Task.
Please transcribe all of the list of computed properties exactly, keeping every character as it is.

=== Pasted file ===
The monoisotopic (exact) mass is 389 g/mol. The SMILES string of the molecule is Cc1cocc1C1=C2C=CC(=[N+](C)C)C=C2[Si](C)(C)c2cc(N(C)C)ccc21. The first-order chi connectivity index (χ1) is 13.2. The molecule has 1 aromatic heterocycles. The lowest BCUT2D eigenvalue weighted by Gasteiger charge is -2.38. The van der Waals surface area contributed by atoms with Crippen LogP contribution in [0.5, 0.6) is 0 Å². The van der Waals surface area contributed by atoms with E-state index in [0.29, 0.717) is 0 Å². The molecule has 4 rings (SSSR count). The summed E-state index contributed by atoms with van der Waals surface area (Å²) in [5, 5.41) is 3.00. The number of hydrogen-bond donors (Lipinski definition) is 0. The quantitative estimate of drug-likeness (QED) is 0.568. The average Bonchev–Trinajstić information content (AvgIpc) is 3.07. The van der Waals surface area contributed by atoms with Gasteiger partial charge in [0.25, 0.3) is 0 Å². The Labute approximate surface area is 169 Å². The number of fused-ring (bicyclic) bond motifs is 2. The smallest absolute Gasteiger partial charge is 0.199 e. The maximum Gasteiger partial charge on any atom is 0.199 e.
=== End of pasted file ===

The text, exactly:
The monoisotopic (exact) mass is 389 g/mol. The SMILES string of the molecule is Cc1cocc1C1=C2C=CC(=[N+](C)C)C=C2[Si](C)(C)c2cc(N(C)C)ccc21. The first-order chi connectivity index (χ1) is 13.2. The molecule has 1 aromatic heterocycles. The lowest BCUT2D eigenvalue weighted by Gasteiger charge is -2.38. The van der Waals surface area contributed by atoms with Crippen LogP contribution in [0.5, 0.6) is 0 Å². The van der Waals surface area contributed by atoms with E-state index in [0.29, 0.717) is 0 Å². The molecule has 4 rings (SSSR count). The summed E-state index contributed by atoms with van der Waals surface area (Å²) in [5, 5.41) is 3.00. The number of hydrogen-bond donors (Lipinski definition) is 0. The quantitative estimate of drug-likeness (QED) is 0.568. The average Bonchev–Trinajstić information content (AvgIpc) is 3.07. The van der Waals surface area contributed by atoms with Gasteiger partial charge in [0.25, 0.3) is 0 Å². The Labute approximate surface area is 169 Å². The number of fused-ring (bicyclic) bond motifs is 2. The smallest absolute Gasteiger partial charge is 0.199 e. The maximum Gasteiger partial charge on any atom is 0.199 e.